02 January 2010

One of the locals

Prior to this holiday some had questioned whether a visit to the Swiss Paper Museum at Basel would be a 'fun' thing to do; some even went so far as to suggest that a museum dedicated to paper might be 'uncool' or even 'boring'. Well eat your words, nay-sayers: the Swiss Paper Museum is fantastic. There isn't room here for me to wax lyrical enough about all the paper pulping, paper pressing and paper drying we saw, so instead I'll concentrate on the second-most exciting thing we did on our whirlwind tour of Basel: lunch.

The residents of Basel seem to have hidden away their best eating spots so as to confound tourists in an attempt to force us to eat at McDonalds rather than sample the gastronomic delights of the local cuisine. But we, intrepid explorers in the labyrinthine by-ways of the Basel dining scene, immediately saw through that rouse and had no problem in spending a hour wandering around in the rain trying to find a place to sample the local specialities. At last we happened on a little beer hall cum brasserie in the heart of the Old Town.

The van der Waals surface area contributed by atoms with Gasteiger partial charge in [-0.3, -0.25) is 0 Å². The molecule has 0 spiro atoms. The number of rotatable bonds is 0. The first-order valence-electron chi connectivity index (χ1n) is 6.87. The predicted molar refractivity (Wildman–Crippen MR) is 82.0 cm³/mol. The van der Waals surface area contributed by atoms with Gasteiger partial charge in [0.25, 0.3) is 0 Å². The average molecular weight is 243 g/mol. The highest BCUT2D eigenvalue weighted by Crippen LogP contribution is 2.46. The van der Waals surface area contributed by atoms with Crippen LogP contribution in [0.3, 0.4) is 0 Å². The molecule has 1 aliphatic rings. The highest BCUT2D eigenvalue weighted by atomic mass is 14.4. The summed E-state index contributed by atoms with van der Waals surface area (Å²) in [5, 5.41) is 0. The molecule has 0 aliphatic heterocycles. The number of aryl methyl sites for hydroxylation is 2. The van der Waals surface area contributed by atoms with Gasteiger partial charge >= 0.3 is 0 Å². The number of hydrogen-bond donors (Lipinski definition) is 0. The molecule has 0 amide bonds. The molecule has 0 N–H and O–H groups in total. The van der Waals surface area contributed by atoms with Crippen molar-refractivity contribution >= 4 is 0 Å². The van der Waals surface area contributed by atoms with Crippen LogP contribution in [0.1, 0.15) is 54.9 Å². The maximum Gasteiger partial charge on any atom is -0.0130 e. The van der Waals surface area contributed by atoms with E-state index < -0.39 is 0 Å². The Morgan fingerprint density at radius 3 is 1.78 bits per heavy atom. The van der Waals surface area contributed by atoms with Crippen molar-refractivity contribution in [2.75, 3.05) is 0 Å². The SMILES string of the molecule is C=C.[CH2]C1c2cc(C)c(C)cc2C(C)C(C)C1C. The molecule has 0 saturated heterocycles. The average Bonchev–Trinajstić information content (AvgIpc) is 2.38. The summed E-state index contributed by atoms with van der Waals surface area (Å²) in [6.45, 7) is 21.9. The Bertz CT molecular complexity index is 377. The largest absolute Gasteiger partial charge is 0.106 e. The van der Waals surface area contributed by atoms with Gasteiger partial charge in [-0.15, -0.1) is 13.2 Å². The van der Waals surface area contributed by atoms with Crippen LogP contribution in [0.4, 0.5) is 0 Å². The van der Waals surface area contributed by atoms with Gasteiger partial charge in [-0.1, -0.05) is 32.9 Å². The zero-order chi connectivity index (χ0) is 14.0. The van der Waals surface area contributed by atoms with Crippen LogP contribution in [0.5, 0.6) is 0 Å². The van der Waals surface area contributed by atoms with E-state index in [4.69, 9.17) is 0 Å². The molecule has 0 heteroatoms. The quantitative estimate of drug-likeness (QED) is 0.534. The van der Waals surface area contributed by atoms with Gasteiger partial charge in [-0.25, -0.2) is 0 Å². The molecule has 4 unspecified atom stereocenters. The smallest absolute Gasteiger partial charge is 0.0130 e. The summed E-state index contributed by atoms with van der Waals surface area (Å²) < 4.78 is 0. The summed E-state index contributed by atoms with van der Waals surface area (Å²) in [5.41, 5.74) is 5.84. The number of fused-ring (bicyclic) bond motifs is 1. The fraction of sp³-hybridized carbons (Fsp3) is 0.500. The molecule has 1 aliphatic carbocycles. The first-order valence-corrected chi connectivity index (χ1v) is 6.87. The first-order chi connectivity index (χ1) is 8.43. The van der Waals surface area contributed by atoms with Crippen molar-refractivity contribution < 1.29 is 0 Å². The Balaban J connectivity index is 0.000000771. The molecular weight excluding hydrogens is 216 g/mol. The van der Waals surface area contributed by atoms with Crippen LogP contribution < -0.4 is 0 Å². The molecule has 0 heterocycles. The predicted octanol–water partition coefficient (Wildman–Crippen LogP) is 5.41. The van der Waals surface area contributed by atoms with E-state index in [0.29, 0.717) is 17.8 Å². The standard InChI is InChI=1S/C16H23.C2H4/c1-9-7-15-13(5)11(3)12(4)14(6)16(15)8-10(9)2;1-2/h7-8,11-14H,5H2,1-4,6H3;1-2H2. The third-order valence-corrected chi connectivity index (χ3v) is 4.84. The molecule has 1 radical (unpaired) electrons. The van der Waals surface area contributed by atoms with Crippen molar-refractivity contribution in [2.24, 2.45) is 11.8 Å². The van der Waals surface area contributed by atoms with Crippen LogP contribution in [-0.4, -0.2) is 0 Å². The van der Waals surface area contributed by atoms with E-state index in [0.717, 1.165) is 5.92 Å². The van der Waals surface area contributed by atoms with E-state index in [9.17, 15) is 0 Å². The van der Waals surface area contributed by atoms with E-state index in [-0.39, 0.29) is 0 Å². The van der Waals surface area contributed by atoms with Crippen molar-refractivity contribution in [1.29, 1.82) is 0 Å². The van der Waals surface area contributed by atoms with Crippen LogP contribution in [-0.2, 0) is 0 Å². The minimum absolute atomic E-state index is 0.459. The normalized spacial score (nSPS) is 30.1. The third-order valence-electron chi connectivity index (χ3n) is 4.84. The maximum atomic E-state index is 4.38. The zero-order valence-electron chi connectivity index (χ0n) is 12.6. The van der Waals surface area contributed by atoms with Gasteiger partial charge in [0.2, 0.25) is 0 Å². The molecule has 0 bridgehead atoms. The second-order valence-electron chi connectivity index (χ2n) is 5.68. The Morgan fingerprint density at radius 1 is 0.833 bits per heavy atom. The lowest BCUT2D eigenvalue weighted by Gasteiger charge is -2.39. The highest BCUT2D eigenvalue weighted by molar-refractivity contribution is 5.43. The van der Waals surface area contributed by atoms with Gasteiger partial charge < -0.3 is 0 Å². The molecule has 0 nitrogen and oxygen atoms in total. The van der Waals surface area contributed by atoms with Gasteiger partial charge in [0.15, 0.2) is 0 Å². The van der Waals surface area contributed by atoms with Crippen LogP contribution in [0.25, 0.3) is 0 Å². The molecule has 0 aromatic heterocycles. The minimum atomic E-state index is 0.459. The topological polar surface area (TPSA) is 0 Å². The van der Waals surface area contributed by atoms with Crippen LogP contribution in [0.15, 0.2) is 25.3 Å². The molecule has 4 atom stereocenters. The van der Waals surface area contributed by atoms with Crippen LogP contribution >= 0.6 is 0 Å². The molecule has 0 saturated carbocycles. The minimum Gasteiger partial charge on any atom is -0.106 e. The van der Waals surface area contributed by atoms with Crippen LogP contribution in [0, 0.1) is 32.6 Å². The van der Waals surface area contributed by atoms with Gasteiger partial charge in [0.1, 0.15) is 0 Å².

What a place this was. Every inch one hundred percent genuine Swiss, from the dozens of people smoking while munching on bretzels picked from little breztel stands to the old man in the back twirling his handlebar moustache. Every customer was chattering away in German and there was a noticeable pause in conversation when we entered and everyone watched us try to work out what to do. At this time of year, Swiss places offer set menus for most meals and we had wanted to order 'Menu 1', only because it had the only item on we understood: 'Bratwurst'. The waitress gestured that this was unavailable and so we got the 'mystery menu' that was option number 2. Mercifully, this option was a corn soup followed by a meat dish in which everything was flavoured with bacon. Delish. In time, the locals stopped staring at us and appeared to accept us into the fold, the old ladies on our table resumed their conversation about 'an importer-exporter' who was going to marry one of their nieces, I feel like such a Swiss villager.

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